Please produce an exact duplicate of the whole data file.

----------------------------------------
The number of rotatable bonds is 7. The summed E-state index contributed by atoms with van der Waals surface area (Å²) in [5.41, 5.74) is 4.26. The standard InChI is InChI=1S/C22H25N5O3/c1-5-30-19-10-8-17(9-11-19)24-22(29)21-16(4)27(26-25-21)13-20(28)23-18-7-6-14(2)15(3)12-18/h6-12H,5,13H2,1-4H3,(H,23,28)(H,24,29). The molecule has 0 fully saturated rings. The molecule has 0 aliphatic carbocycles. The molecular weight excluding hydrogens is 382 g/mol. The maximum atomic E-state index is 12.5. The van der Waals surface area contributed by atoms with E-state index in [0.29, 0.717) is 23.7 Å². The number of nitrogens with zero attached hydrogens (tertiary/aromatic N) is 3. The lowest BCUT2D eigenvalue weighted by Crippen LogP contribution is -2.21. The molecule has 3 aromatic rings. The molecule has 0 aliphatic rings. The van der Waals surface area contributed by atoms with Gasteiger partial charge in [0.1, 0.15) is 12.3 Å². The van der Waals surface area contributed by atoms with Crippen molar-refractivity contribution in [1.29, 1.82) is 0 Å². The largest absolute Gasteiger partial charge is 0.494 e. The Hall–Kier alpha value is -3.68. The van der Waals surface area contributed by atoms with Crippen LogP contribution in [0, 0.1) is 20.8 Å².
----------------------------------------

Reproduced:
The number of rotatable bonds is 7. The summed E-state index contributed by atoms with van der Waals surface area (Å²) in [5.41, 5.74) is 4.26. The standard InChI is InChI=1S/C22H25N5O3/c1-5-30-19-10-8-17(9-11-19)24-22(29)21-16(4)27(26-25-21)13-20(28)23-18-7-6-14(2)15(3)12-18/h6-12H,5,13H2,1-4H3,(H,23,28)(H,24,29). The molecule has 0 fully saturated rings. The molecule has 0 aliphatic carbocycles. The molecular weight excluding hydrogens is 382 g/mol. The maximum atomic E-state index is 12.5. The van der Waals surface area contributed by atoms with E-state index in [0.29, 0.717) is 23.7 Å². The number of nitrogens with zero attached hydrogens (tertiary/aromatic N) is 3. The lowest BCUT2D eigenvalue weighted by Crippen LogP contribution is -2.21. The molecule has 3 aromatic rings. The molecule has 0 aliphatic rings. The van der Waals surface area contributed by atoms with Gasteiger partial charge in [0.1, 0.15) is 12.3 Å². The van der Waals surface area contributed by atoms with Crippen molar-refractivity contribution in [1.29, 1.82) is 0 Å². The largest absolute Gasteiger partial charge is 0.494 e. The Hall–Kier alpha value is -3.68. The van der Waals surface area contributed by atoms with Crippen LogP contribution in [0, 0.1) is 20.8 Å².